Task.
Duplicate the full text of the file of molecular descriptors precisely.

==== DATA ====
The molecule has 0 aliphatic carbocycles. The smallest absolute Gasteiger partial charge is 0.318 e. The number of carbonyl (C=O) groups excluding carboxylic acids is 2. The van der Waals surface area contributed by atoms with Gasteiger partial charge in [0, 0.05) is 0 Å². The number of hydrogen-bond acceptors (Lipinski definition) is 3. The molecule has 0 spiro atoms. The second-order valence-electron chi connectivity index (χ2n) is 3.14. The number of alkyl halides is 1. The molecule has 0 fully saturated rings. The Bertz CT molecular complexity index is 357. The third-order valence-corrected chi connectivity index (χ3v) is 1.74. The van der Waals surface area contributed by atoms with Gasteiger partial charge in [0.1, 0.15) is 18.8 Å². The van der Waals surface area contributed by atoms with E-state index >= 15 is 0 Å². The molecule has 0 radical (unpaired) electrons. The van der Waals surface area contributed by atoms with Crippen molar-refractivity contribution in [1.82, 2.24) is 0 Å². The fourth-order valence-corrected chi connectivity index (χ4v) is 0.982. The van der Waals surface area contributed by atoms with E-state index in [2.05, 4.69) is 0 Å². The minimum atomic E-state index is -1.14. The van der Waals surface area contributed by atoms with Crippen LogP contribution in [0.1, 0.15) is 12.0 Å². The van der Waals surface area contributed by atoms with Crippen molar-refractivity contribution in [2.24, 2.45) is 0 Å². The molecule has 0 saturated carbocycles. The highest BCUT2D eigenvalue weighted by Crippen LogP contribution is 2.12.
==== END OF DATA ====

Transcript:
The molecule has 0 aliphatic carbocycles. The smallest absolute Gasteiger partial charge is 0.318 e. The number of carbonyl (C=O) groups excluding carboxylic acids is 2. The van der Waals surface area contributed by atoms with Gasteiger partial charge in [0, 0.05) is 0 Å². The number of hydrogen-bond acceptors (Lipinski definition) is 3. The molecule has 0 spiro atoms. The second-order valence-electron chi connectivity index (χ2n) is 3.14. The number of alkyl halides is 1. The molecule has 0 fully saturated rings. The Bertz CT molecular complexity index is 357. The third-order valence-corrected chi connectivity index (χ3v) is 1.74. The van der Waals surface area contributed by atoms with Gasteiger partial charge in [0.1, 0.15) is 18.8 Å². The van der Waals surface area contributed by atoms with E-state index >= 15 is 0 Å². The molecule has 0 radical (unpaired) electrons. The van der Waals surface area contributed by atoms with Crippen molar-refractivity contribution in [1.82, 2.24) is 0 Å². The fourth-order valence-corrected chi connectivity index (χ4v) is 0.982. The van der Waals surface area contributed by atoms with E-state index in [2.05, 4.69) is 0 Å². The minimum atomic E-state index is -1.14. The van der Waals surface area contributed by atoms with Crippen LogP contribution in [0.1, 0.15) is 12.0 Å². The van der Waals surface area contributed by atoms with Crippen molar-refractivity contribution in [2.24, 2.45) is 0 Å². The molecule has 0 saturated carbocycles. The highest BCUT2D eigenvalue weighted by Crippen LogP contribution is 2.12.